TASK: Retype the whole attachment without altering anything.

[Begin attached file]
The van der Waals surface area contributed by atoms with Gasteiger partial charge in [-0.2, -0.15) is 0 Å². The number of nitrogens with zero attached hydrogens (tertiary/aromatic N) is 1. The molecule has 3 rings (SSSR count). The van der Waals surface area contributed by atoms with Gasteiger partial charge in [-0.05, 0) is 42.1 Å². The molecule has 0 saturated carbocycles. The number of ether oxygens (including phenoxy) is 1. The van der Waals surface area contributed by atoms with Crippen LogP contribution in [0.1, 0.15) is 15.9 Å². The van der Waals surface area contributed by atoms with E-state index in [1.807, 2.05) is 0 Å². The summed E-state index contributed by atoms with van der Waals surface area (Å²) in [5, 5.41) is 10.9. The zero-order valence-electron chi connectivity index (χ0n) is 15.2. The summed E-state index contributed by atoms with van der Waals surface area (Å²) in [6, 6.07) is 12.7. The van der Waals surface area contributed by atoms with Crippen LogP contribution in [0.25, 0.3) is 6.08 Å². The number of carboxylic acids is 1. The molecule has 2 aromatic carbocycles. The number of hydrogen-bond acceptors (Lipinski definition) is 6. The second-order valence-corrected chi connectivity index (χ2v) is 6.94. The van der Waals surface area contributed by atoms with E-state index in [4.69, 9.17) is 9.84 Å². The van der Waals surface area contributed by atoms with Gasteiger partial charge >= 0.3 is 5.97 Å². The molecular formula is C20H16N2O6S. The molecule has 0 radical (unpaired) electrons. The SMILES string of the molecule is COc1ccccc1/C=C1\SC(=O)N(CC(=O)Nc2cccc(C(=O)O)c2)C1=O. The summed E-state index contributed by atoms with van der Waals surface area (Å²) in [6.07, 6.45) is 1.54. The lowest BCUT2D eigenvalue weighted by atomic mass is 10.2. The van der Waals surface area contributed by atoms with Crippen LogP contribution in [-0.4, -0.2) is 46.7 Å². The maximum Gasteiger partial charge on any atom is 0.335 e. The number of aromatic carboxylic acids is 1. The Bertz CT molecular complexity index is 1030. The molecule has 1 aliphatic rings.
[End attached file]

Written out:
The van der Waals surface area contributed by atoms with Gasteiger partial charge in [-0.2, -0.15) is 0 Å². The number of nitrogens with zero attached hydrogens (tertiary/aromatic N) is 1. The molecule has 3 rings (SSSR count). The van der Waals surface area contributed by atoms with Gasteiger partial charge in [-0.05, 0) is 42.1 Å². The molecule has 0 saturated carbocycles. The number of ether oxygens (including phenoxy) is 1. The van der Waals surface area contributed by atoms with Crippen LogP contribution in [0.1, 0.15) is 15.9 Å². The van der Waals surface area contributed by atoms with E-state index in [1.807, 2.05) is 0 Å². The summed E-state index contributed by atoms with van der Waals surface area (Å²) in [5, 5.41) is 10.9. The zero-order valence-electron chi connectivity index (χ0n) is 15.2. The summed E-state index contributed by atoms with van der Waals surface area (Å²) in [6, 6.07) is 12.7. The van der Waals surface area contributed by atoms with Crippen LogP contribution in [0.25, 0.3) is 6.08 Å². The number of carboxylic acids is 1. The molecule has 2 aromatic carbocycles. The number of hydrogen-bond acceptors (Lipinski definition) is 6. The second-order valence-corrected chi connectivity index (χ2v) is 6.94. The van der Waals surface area contributed by atoms with E-state index in [4.69, 9.17) is 9.84 Å². The van der Waals surface area contributed by atoms with Gasteiger partial charge >= 0.3 is 5.97 Å². The molecular formula is C20H16N2O6S. The molecule has 0 radical (unpaired) electrons. The SMILES string of the molecule is COc1ccccc1/C=C1\SC(=O)N(CC(=O)Nc2cccc(C(=O)O)c2)C1=O. The summed E-state index contributed by atoms with van der Waals surface area (Å²) in [6.07, 6.45) is 1.54. The lowest BCUT2D eigenvalue weighted by atomic mass is 10.2. The van der Waals surface area contributed by atoms with Crippen LogP contribution in [-0.4, -0.2) is 46.7 Å². The maximum Gasteiger partial charge on any atom is 0.335 e. The number of aromatic carboxylic acids is 1. The Bertz CT molecular complexity index is 1030. The molecule has 1 aliphatic rings.